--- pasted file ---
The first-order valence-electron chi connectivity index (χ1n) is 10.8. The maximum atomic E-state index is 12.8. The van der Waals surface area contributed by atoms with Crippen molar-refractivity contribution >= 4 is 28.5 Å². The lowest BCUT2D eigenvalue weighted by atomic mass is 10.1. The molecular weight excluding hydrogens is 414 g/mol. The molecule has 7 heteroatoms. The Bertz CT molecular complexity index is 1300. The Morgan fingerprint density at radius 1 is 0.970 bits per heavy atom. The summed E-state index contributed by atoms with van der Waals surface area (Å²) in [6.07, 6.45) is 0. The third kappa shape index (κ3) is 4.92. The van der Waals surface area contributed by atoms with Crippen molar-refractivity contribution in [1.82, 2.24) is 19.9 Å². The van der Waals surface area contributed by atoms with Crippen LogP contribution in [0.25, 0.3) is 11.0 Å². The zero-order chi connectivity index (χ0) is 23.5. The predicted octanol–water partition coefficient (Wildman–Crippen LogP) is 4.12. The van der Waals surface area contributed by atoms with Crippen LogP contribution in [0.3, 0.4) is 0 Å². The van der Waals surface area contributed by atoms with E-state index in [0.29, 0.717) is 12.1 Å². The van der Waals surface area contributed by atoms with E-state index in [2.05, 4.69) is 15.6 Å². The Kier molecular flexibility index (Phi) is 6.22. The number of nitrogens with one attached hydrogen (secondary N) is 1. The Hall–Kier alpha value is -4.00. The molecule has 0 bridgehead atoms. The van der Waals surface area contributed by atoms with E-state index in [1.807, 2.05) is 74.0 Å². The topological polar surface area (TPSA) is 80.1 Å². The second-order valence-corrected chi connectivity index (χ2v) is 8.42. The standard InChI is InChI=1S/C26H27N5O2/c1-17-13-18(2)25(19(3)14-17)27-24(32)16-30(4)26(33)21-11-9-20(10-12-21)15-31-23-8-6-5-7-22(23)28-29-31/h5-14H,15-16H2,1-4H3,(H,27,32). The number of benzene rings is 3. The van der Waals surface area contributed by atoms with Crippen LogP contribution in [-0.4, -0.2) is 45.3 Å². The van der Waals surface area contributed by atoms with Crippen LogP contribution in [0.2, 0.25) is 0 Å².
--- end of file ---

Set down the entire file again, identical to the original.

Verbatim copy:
The first-order valence-electron chi connectivity index (χ1n) is 10.8. The maximum atomic E-state index is 12.8. The van der Waals surface area contributed by atoms with Crippen molar-refractivity contribution >= 4 is 28.5 Å². The lowest BCUT2D eigenvalue weighted by atomic mass is 10.1. The molecular weight excluding hydrogens is 414 g/mol. The molecule has 7 heteroatoms. The Bertz CT molecular complexity index is 1300. The Morgan fingerprint density at radius 1 is 0.970 bits per heavy atom. The summed E-state index contributed by atoms with van der Waals surface area (Å²) in [6.07, 6.45) is 0. The third kappa shape index (κ3) is 4.92. The van der Waals surface area contributed by atoms with Crippen molar-refractivity contribution in [1.82, 2.24) is 19.9 Å². The van der Waals surface area contributed by atoms with Crippen LogP contribution in [0.25, 0.3) is 11.0 Å². The zero-order chi connectivity index (χ0) is 23.5. The predicted octanol–water partition coefficient (Wildman–Crippen LogP) is 4.12. The van der Waals surface area contributed by atoms with Crippen LogP contribution in [0.3, 0.4) is 0 Å². The van der Waals surface area contributed by atoms with E-state index in [0.29, 0.717) is 12.1 Å². The van der Waals surface area contributed by atoms with E-state index in [2.05, 4.69) is 15.6 Å². The Kier molecular flexibility index (Phi) is 6.22. The number of nitrogens with one attached hydrogen (secondary N) is 1. The Hall–Kier alpha value is -4.00. The molecule has 0 bridgehead atoms. The van der Waals surface area contributed by atoms with E-state index in [1.807, 2.05) is 74.0 Å². The topological polar surface area (TPSA) is 80.1 Å². The second-order valence-corrected chi connectivity index (χ2v) is 8.42. The standard InChI is InChI=1S/C26H27N5O2/c1-17-13-18(2)25(19(3)14-17)27-24(32)16-30(4)26(33)21-11-9-20(10-12-21)15-31-23-8-6-5-7-22(23)28-29-31/h5-14H,15-16H2,1-4H3,(H,27,32). The number of benzene rings is 3. The van der Waals surface area contributed by atoms with Crippen LogP contribution in [-0.4, -0.2) is 45.3 Å². The van der Waals surface area contributed by atoms with Crippen LogP contribution in [0.2, 0.25) is 0 Å².